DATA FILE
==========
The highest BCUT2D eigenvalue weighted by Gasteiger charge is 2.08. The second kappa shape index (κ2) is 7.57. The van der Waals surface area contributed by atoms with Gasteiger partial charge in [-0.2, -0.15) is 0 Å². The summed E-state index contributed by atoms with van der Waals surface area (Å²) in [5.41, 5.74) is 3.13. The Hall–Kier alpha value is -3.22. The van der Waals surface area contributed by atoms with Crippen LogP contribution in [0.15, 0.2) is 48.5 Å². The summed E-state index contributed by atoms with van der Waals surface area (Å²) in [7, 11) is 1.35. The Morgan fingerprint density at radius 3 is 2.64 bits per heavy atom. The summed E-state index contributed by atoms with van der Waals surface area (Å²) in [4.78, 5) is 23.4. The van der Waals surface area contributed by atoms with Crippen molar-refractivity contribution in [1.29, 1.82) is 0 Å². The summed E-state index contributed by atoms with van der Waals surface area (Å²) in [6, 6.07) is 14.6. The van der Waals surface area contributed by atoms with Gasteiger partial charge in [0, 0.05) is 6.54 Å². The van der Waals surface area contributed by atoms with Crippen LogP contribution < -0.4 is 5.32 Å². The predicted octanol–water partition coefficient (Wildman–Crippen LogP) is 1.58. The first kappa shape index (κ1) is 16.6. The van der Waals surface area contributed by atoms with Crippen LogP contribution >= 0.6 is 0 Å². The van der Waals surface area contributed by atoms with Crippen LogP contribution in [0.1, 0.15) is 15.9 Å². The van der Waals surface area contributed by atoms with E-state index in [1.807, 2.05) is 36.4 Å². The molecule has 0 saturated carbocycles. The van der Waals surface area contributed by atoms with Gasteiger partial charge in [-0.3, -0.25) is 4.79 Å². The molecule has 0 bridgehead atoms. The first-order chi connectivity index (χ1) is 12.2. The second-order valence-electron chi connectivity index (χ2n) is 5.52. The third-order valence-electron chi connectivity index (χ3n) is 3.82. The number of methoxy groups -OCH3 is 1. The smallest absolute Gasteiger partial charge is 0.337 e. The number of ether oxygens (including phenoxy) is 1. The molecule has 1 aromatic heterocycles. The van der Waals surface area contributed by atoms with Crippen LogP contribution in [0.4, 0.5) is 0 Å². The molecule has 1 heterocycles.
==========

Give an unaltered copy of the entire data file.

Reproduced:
The highest BCUT2D eigenvalue weighted by Gasteiger charge is 2.08. The second kappa shape index (κ2) is 7.57. The van der Waals surface area contributed by atoms with Gasteiger partial charge in [-0.2, -0.15) is 0 Å². The summed E-state index contributed by atoms with van der Waals surface area (Å²) in [5.41, 5.74) is 3.13. The Hall–Kier alpha value is -3.22. The van der Waals surface area contributed by atoms with Crippen LogP contribution in [0.15, 0.2) is 48.5 Å². The summed E-state index contributed by atoms with van der Waals surface area (Å²) in [7, 11) is 1.35. The Morgan fingerprint density at radius 3 is 2.64 bits per heavy atom. The summed E-state index contributed by atoms with van der Waals surface area (Å²) in [4.78, 5) is 23.4. The van der Waals surface area contributed by atoms with Crippen molar-refractivity contribution in [1.29, 1.82) is 0 Å². The summed E-state index contributed by atoms with van der Waals surface area (Å²) in [6, 6.07) is 14.6. The van der Waals surface area contributed by atoms with Gasteiger partial charge in [0, 0.05) is 6.54 Å². The van der Waals surface area contributed by atoms with Crippen LogP contribution < -0.4 is 5.32 Å². The predicted octanol–water partition coefficient (Wildman–Crippen LogP) is 1.58. The first kappa shape index (κ1) is 16.6. The van der Waals surface area contributed by atoms with Crippen LogP contribution >= 0.6 is 0 Å². The van der Waals surface area contributed by atoms with Crippen LogP contribution in [0.1, 0.15) is 15.9 Å². The van der Waals surface area contributed by atoms with E-state index in [1.807, 2.05) is 36.4 Å². The molecule has 0 saturated carbocycles. The van der Waals surface area contributed by atoms with Gasteiger partial charge in [-0.3, -0.25) is 4.79 Å². The molecule has 0 bridgehead atoms. The first-order chi connectivity index (χ1) is 12.2. The second-order valence-electron chi connectivity index (χ2n) is 5.52. The third-order valence-electron chi connectivity index (χ3n) is 3.82. The number of methoxy groups -OCH3 is 1. The smallest absolute Gasteiger partial charge is 0.337 e. The number of ether oxygens (including phenoxy) is 1. The molecule has 1 aromatic heterocycles. The van der Waals surface area contributed by atoms with Crippen LogP contribution in [0.4, 0.5) is 0 Å². The molecule has 1 heterocycles.